Stormy Six

UN CONCERTO
SSB 004
SENSIBLE
Release date 1995

CD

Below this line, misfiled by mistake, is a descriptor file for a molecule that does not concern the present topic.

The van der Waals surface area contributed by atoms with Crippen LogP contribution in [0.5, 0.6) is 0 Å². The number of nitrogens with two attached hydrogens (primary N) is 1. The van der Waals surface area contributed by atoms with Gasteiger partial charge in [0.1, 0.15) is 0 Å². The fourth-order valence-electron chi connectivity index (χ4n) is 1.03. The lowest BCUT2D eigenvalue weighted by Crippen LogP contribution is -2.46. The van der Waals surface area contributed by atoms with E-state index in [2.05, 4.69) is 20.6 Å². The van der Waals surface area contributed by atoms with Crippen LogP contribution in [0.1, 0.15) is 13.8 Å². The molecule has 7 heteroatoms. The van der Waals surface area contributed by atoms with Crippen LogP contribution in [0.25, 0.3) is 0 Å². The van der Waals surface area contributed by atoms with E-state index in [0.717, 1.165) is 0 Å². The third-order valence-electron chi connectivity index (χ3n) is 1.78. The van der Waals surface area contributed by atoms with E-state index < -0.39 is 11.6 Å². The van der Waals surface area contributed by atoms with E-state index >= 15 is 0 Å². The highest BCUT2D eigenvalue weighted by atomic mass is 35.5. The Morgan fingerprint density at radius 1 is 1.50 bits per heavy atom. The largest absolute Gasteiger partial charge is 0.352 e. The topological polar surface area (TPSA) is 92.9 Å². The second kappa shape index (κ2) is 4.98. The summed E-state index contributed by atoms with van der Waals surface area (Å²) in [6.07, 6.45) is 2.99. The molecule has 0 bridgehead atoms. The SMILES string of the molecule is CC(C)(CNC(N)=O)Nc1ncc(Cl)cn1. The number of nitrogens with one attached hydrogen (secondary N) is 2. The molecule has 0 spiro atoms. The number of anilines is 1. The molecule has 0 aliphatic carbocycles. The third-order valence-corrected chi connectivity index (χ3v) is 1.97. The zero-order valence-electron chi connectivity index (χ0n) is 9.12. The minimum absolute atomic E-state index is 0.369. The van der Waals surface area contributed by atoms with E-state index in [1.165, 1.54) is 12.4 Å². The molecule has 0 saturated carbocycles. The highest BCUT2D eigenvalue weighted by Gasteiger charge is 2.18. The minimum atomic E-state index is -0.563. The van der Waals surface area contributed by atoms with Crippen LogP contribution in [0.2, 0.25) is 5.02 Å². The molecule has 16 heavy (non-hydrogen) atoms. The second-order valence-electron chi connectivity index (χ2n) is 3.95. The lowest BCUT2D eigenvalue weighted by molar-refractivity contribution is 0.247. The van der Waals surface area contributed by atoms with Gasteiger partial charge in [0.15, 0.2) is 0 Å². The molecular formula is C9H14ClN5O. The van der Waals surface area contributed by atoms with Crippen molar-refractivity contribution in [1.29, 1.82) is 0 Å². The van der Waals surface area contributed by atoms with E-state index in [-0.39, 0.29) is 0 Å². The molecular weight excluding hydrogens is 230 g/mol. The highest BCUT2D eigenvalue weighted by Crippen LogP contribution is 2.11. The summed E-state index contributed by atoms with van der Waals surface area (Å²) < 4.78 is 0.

“Con l'esercizio / non è niente: / solo, ci vuole / la passione" “With practice / it becomes nothing / it's just that you need / passions": these are lyrics drawn from Panorama, one of the songs performed by Stormy Six at Milan's Teatro Orfeo on May 10th, 1993, during their first concert after ten years of absence. If isolated from their original context, these words seem to suggest how the band succeeded in so powerfully resuming songs they hadn't performed for so long. The Milan concert has not set the precedent for an actual rejoining, seen that the group has performed only in three other circumstances till now. The first was an unplugged preview, a week before the Milan concert, held at Radio Popolare and followed by a five interview in which the musicians had the opportunity to answer the many listeners who called in at the radio station. Later Stormy Six participated with other bands at a concert in Bari, and lastly, on December 12th, 1994 gave another acoustic performance at the Centro Sociale Leoncavallo. Since current times seem no better than those which brought the group to a break-up, it is difficult to foresee whether Fabbri, Fiori, Leddi, De Martini, Garau, Martini and Albani will find a way to somehow continue a common project. Yet these musicians have always expressed such sensibility in their understanding of the relationships between music and politics, creativity and activism, between the lyric and the everyday, that a renewal of their activity would represent a guarantee on the next seasons, a critical conscience of sounds to come, a precious potential rarely found in recent times, times in which the discourse around music has not held up as hoped. Today's Stormy Six wouldn't need to stress the nostalgic element and would be too wise to look at us just from the porthole of the avant-garde. In this bond's history we find the evidence of intellectual passion and honesty in the exploration of the political identity of song-form, in the experimentation of formal complexity, in the return to a more direct approach, derived from the essentiality of rock music. Their concerts were expressions of the will not to exclude any type of audience and any kind of relation with it, therefore without serving the products that the cultural industry dished out on the right and on the left. This is why the performances worked equally well in squares of small Sicilian towns, in austere German theatres, in factories and in cultural centers, and not only: Venice's Biennale invites them to play at the Conservatory for a programme dedicated to Horns Eisler, while in Forlimpopoli someone tries to employ the group as a kind of ballroom combo; for the musical season in Como they are playing with Henry Cow, while in Calabria they are opening for Claudio Villa' Music and lyrics drew from folk expression, from (common knowledge), from the strength of parody and musical syncretism, Paradoxically, the impure aesthetics of such idioms met other resistances: firstly the ideological resistances of the keepers)) of struggle song, alarmed by the lack of conformism to the genre's orthodox elements (who went as for as considering UN BIGLIETTO DEL TRAM, though it might seem incredible today, expression of rightist deviation"), and then the snob resistances of the fans of "complication”, not at all sure that their favourite music could tolerate Italian lyrics and spontaneous, direct and non virtuosistic singing. Stormy Six's record production was always the expression of an ongoing project, an updating of reality, a painful and joyous questioning of the present. And this since their debut; when beat pop and folk were mixed together - from Oggi Piango to Leone, from the political country rock of L'Unit to the internationalism of GUARDA GIU' DALLA PIANURA - through to the important turning points that followed. To give a stupid but clear example, it would have been as if the Small Faces through the years hod become Henry Cow, and the obvious absurdity of this gives you on idea of the peculiarity of the journey mode by Stormy Six.' L'Orchestra was an important attempt to deepen their reflection on all the activities connected to musical production. Since 1975, the cooperative chaired by Franco Fabbri was involved in various activities, from the realization of a record label to independent concert organization, from musical education to distribution of materials. L'Orchestra was born on the premise, already shared by the group, that who was making music at that time had to set himself as subject in front of all that represented the so called "movement" and not solely to a single organization. For various and complex reasons, such ambition was not reached at all times. Nonetheless, it was I'Orchestra that published the five most significant works of Stormy Six. To begin with UN BIGLIETTO DEL TRAM (1975), in which the vibrant recalling of pages of the Italian Resistance, halfway between militant apologue and lyric ballad, tuned in with the moss antifascist practice of the Seventies. This was c work in which music maintained its folk prerogatives but already showed progressive elements, with a musical undertext foreign to many stylistic conventions and a different use of traditional instruments like the violin and mandolin. UN BIGLIETTO DEL TRAM seems today as a monument to socialist realism, but at that time within the Movement it was seen as an extremely transgressive work [ ... ] compared to their abstract idea of political music. This did not prevent Stalingrado from becoming a widely popular song, unfailingly sung in chorus – violin parts included! - at every demonstration, but the incredible success of this Ip, distributed only through alternative channels, fortunately did not lead the musicians to rest on their laurels. In fact CLICHE' (1976), featuring programme music commissioned by theatrical groups and featuring the participation of jazz musicians Guido Mazzon and Tony Rusconi, moved Stormy Six elsewhere, for from expectations, and definitely outside the circles of committed singer/songwriters or the role of mere "team of artistic propaganda", at a time when revolutionary activism and the participation in certain political organizations would have required the contrary. The challenge was that this was an entirely instrumental record, filled with commonplaces and linguistic stereotypes, where signature tunes, fanfares and marches peeped in from now and then, sneering at the tackily political titles of the songs. There was a period, say from the beginning of the Seventies until 197.5-76, when the so-called "free radios) did not exist or were just beginning. The world of media at that time was largely dominated by the RAI monopoly, which was different from what it is now, and by newspapers and the press in general, which too was for the most part different from now [ ...] And so, when Stormy Six arrived from Milan in the most varied Italian regions, in particular in the so-called "white regions” Veneto and the South - they represented not only a musical voice and not only the political song but also someone who come from a place where things (were happening) Grid could tell about a real and direct experience. This (storyteller's function) was present even though our songs were not storyteller's songs: one of the roles of Stormy Six was also to create such connections [ ... ] In 1977 the situation was already very very different and so this mechanism would not at all have been possible. And it was exactly in 19 77 that L'APPRENDISTA, an extraordinary meeting point of all the souls of the gong, sanctioned the definite detachment from the folk matrix. The lyrics, never reduced to mere slogans, draw their power from idiomatic expressions, dialectal forms and distortions of the obvious. The themes involved - the times of life and work, the simplicity of need, the myth of travel, the petty bourgeois ideology, the youth condition - represent a successful interpretation of apparently private situations from a political point of view, and they once again search for the historical solution, which is hard to find in the present of "un'Italia scassata e feroce senza più forma e senza voce “a beaten up and ferocious Italy / Now without form and without voice”. In an extremely personal way, the music comes nearer to that of the most advanced bands of European progressive rock. A long quote from the cover notes is worth reading: Who followed our work cannot expect that L'APPRENDISTA will glide over the lost two years, in a voyage from Stalingrad to Stalingrad. "Nothing stays the some, contradiction moves everything", says L'orchestra dei fischietti. Our songs are no exception; this does not mean that L'APPRENDISTA disavows UN BIGLIETTO DEL TRAM, but certainly this record is also borne, in many ways, out of a negation of the other. Stalingrado, possibly our best known song, come out of a cultural and political climate (it was written in 1973) very different from today's. That song was our answer to a certain demand from the movement, it was addressed to a specific public, but already other songs in the same album were trying to criticize the quality of such demand and the habits of that public, they were "leaps" that threw the record off balance, that tended to deviate from the common direction of struggle song. The question here is not that we want to bury the struggle song per se, but that during these years it has become increasingly difficult to write them. The crisis of the "movement" the appearance of new subjects, of new forms of organization, the "electoral turning points" along with numerous other elements (not lastly the appearance of a "leftist song") fattened by the record majors, prolixly attending to required themes [ ... ] with its veneer of committment) today form a context in which the struggle song - at least in its traditional form risks to become placed out emptied, inadequate to its function. We believe that song can and should play a more important rote than the cherry on top of a coke of political struggles, and for this reason we have tried to communicate with you on political themes, but in a less official way. 1977 should also be remembered for the birth of Rock in Opposition, a cartel that gathered European musicians who shared a common orientation towards research, cooperation and total self-management. Such bonds sung in their own languages and drew from their own musical traditions (celebrating cultural diversities in the general field of "rock" and at the some time were open to the most diverse influences (not lastly reciprocal ones) and associations. The best description of their work can be found in the programme notes that Umberto Fiori wrote for the 1979 Rock in Opposition festival held in Milan: These musics are open, fertile, syncretized, and share especially the spur towards innovation but also a taste for parody, for the absurd, for the use of contrasting elements, the presentation not of a music but of painfully disparate and empty musics, the attention towards the performance's visual aspect, towards "presence", strong communicative energy, use of unusual instruments for a rock bond [ ... ] and the "estranged" use of more traditional elements as the drums or the electric guitar. That extraordinarily rich phase in the career of Stormy Six allowed them the possibility to perform for Europe's most varied audiences, an element which contributed in the formulation of their most ambitious project yet: MACCHINA MACCHERONICA (1980). This epithet, sometimes placed alongside their official name, stood for the production of stylistic tangles, musical quibbles and diagonal lyrics. Structures become complex, featuring a wide use of wind instruments and of improvisation. But precisely because macaronic music claimed to be (something that is neither fish, nor flesh, nor fowl), this allowed for irresistible "leisure moments) like the Madonina Variations or the pantomime (halfway between a Brutos performance and the rites of the classical avant-gardes) of Enzo. Somario instead took up part of the overture commissioned at the end of 19 76 by the Teatro dell'Elfo for the musical Pinocchio Bazaar, directed by Gabriele Salvatores. For Stormy Six’s return on stage, that overture has been rearranged for string quintet. It is this version that we hear on the cd, as a kind of watershed between UN BIGLIETTO DEL TRAM and AL VOLO. MACCHINA MACCHERONICA (which was awarded by German critics as rock album of the year, beating Police) is the climax of Stormy Six's attempt to invent a music that could be complex without being complicated: Our dream (was) to succeed in doing something at the highest possible level of research and doing it for a completely different audience than the one that listened to experimental music, art music or the avant-garde. If heard today, AL VOLO (1982) seems instead an omen for the times that followed, and perhaps the reasons for the band's break-up con be retraced here. The record testified to a new return towards the songform: as one of the pieces says, "questo posto dove ritornava ero in qualche modo casa sua” ("this; place were he was coming back to somehow was his home”). MACCHINA MACCHERONICA and L'APPRENDISTA were two eminently experimental records, in which we tested and attempted languages, but there was also - especially in MACCHINA MACCHERONICA - 0 stronger attention for the instrumental aspect of the music, which led us for from the realm of song. [ ... ] AL VOLO was in some way a step backwards, but it also was a way to bring together oil our energies around something clear and simple, a song-form. UN BIGLIETTO DEL TRAM and AL VOLO have this in common, that among the things we hove done they are the ones which most resemble songs, though they sometime contain very complex instrumental parts [ ... ] With AL VOLO we came very close to a synthesis at a higher level but of the same kind of UN BIGLIETTO DEL TRAM, in other words something in which words and music don't need intellectualization but hove c natural meeting point. In the light of such statements, it is not difficult to understand why for the Orfeo concert Stormy Six chose to perform eight out of the nine cuts from UN BIGLIETTO DEL TRAM (plus the arrangement for string quartet of the title song) and the entire selection from AL VOLO (half of which is featured on this cd). The lyrics written by Umberto Fiori for the latter don't recur to "big words)), but contain the breadth of reasonings, chose a poetics of absence, of estrangement, transmitting a restlessness and an uneasiness that many would recognize as their own (to quote from Parole grosse: «Ma forse vivere è un termine un po' forte / per quello che facciamo ogni giorno» ("But maybe living is too strong G term 1 for what we do everyday"). The arrangement does without winds and strings and the sounds inhabit the rock song's scenarios, relating to the lyrics' poetics and essentiality. The previously unreleased Goal dates back to the same period as AL VOLO and it says: "Un giorno ci sveglieremo e non saremo noi” “One day we will wake up and will no longer be ourselves”. Laughing over this phrase, at the eve of their return on stage, members of Stormy Six preferred to see it as a profecy of their break-up, but its link to the band's history is quite clear even when they speak seriously: I think that this line referred to the idea of revolution, an idea that 1 believe has not been put aside after the various European revolutions have foiled. The idea of a total renewal and of the possibility of changing the world with what we do is specifically Western and European, and I don't think we will ever free ourselves from it Therefore, in our own small, medium and medium-large way we hove hod this some temptation. "One day we will wake up and will no longer be ourselves" in the sense that we had a dream of completely renewing everything. At c certain point, it turns out to be a condemnation. After the band's break-up their activities were limited to the Cassix experiment in 1983 (Fabbri, Fiori and Martini with Chris Cutler, Heiner Goebbels and Alfred Harth from Cassiber) and to a few solo projects, as if the single musicians had perceived that it was impossible to do the same things with other people and in different ways. Some members of Stormy Six, coherently with what they declared years before to the Impetus magazine ("We prefer to work in other ways, less music related teaching, writing -, than to play music that we don't like), have dedicated themselves to other activities, while other members hove made out of music a profession as artisans, (as a carpenter might do), Throughout the years the national press did take the band into consideration, though maybe not as much as it deserved, perhaps only grasping the shadow of the meaning of such an important project. Yet today, even though all their records are for from being reissued on cd, one has the impression that with time Stormy Six have acquired a kind of moral quality, a rare capacity to speak directly and in depth, recognized in unique artists as Nanni Moretti and Ken Loach. This is demonstrated by how the lyrics of their song collection have been permanently engraved in the memory of many, and hove become a legacy to an entire community. It is demonstrated by their capacity to move deeply without needing to be consolatory, and by the way that terms such as "cisterns", (spindles), (concrete mixers" and "low-income houses”) somehow become lyrical. And so the' idea was hanging in the air, the opportunity timely and unrepeatable: Stormy Six had left us without producing a live record, even though most maintain that they were definitely at their best when in concert. At the some time, the total unavailability of their most significant works left a void that needed to be filled. This cd somehow responds to both necessities, since it is a live performance but also features songs as they were originally recorded, for example reviving the acoustic arrangements of UN BIGLIETTO DEL TRAM: We hadn't played those pieces with the original instruments for many years [ ... ] The orchestration was modified substantially over time and we had played them with different arrangements, at one point in electric versions. For the concert in Milan we decided to play the songs with the original instruments: acoustic guitars, the violins we used then, mandolins, there is even is a vintage balalajka played by Tommaso Leddi, an instrument that has traveled with us quite a bit on the road. Those songs were born this way, though Stormy Six once was a pop bond and played electric guitars... So, there are few differences from the old versions on record: the most relevant ones are found in Ragionamenti (on the cd only the instrumental introduction is included, linked to Panorama), in the violin part of Un biglietto del tram (kept from the adaptation for string quartet made in 1993) and the added parts in the endings of Stalingrado (already used in 1978, before De Martini left the bond) and Piazza degli Affari (a song conceived in the recording studio, but extended when played live), besides, of course, the different timbre colourings of the electric part of the concert, particularly of the keyboard sounds, which are the first ones to age. Right, because after all it is especially this that makes a rock album sound dated. All in all the genre has not undergone great evolutions: the main changing factor has been timbre. Every period has (is) its own sound, determined by the way the voice is recorded, the guitar is modified, the drums are amplified... It would make sense to say that Stormy Six were ahead of their times if at a certain point the "times" had assimilated that way of making music and made it their own. But it was not so. While Italy discoverd the pop festivals, the bond was looking to the American (especially Guthrie) and British (Ewan McColl, Peggy Seeger, London Critics' Group) protest song. When commercial political song become extremely fashionable (encouraged by the P.C.I.), Stormy Six chose another direction rather than take advantage of the situation. While rock continued to rely on the usual four chords, they were drawing from other musical languages and traditions. Heard today, their songs have the unique characteristic of not sounding musically dated (because they are not referable to any particular period in the history of rock, pop or whatever it may be) and at the same time of being deeply grounded in the historical moments when they were written, especially through the lyrics (though it must be said that at least the words of Al VOLO have a more universal value, which goes beyond their time). The cd ends on some of the best themes that Tommaso Leddi has written for the bond, performed by the string quintet directed by Carlo De Martini. Without interruption we hear fragments of “il barbiere” from L'APPRENDISTA, of Picnic (composed with De Martini) from CLICHE' and of Megafono from MACCHINA MACCHERONICA. All these excepts are contained within Carmine, a song from L'APPRENDISTA which concludes: "mentre Carmine canto noi siamo ancora un popolo" "While Carmine sings we are still a people". Paolo Chang and Alessandro Achilli (translated by Melinda Mele)